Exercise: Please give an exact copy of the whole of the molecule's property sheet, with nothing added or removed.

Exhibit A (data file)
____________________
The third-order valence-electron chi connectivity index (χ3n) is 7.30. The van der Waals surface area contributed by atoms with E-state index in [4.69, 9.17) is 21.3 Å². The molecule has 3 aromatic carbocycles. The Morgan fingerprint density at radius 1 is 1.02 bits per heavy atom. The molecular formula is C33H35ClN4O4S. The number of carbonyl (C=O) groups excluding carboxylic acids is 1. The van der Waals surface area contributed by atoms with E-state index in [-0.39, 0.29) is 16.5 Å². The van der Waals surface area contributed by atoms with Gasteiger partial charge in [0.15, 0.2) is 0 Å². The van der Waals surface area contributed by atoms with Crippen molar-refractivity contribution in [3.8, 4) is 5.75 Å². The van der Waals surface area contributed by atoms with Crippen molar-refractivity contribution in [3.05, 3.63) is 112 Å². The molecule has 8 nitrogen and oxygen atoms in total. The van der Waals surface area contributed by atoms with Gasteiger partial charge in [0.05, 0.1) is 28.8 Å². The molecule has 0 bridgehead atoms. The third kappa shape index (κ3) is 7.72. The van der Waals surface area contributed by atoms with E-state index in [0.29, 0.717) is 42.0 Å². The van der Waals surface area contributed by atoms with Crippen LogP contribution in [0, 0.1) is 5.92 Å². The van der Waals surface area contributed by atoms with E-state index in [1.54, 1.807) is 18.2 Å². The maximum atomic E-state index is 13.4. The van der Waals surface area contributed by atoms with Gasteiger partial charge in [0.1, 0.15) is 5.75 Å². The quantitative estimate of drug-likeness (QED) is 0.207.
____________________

The third-order valence-electron chi connectivity index (χ3n) is 7.30. The van der Waals surface area contributed by atoms with E-state index in [4.69, 9.17) is 21.3 Å². The molecule has 3 aromatic carbocycles. The Morgan fingerprint density at radius 1 is 1.02 bits per heavy atom. The molecular formula is C33H35ClN4O4S. The number of carbonyl (C=O) groups excluding carboxylic acids is 1. The van der Waals surface area contributed by atoms with E-state index in [-0.39, 0.29) is 16.5 Å². The van der Waals surface area contributed by atoms with Gasteiger partial charge in [0.15, 0.2) is 0 Å². The van der Waals surface area contributed by atoms with Crippen molar-refractivity contribution in [3.8, 4) is 5.75 Å². The van der Waals surface area contributed by atoms with Crippen molar-refractivity contribution in [3.05, 3.63) is 112 Å². The molecule has 8 nitrogen and oxygen atoms in total. The van der Waals surface area contributed by atoms with Gasteiger partial charge in [0.05, 0.1) is 28.8 Å². The molecule has 0 bridgehead atoms. The third kappa shape index (κ3) is 7.72. The van der Waals surface area contributed by atoms with E-state index in [0.29, 0.717) is 42.0 Å². The van der Waals surface area contributed by atoms with Crippen LogP contribution in [0, 0.1) is 5.92 Å². The van der Waals surface area contributed by atoms with E-state index in [1.54, 1.807) is 18.2 Å². The maximum atomic E-state index is 13.4. The van der Waals surface area contributed by atoms with Gasteiger partial charge in [0.1, 0.15) is 5.75 Å². The quantitative estimate of drug-likeness (QED) is 0.207.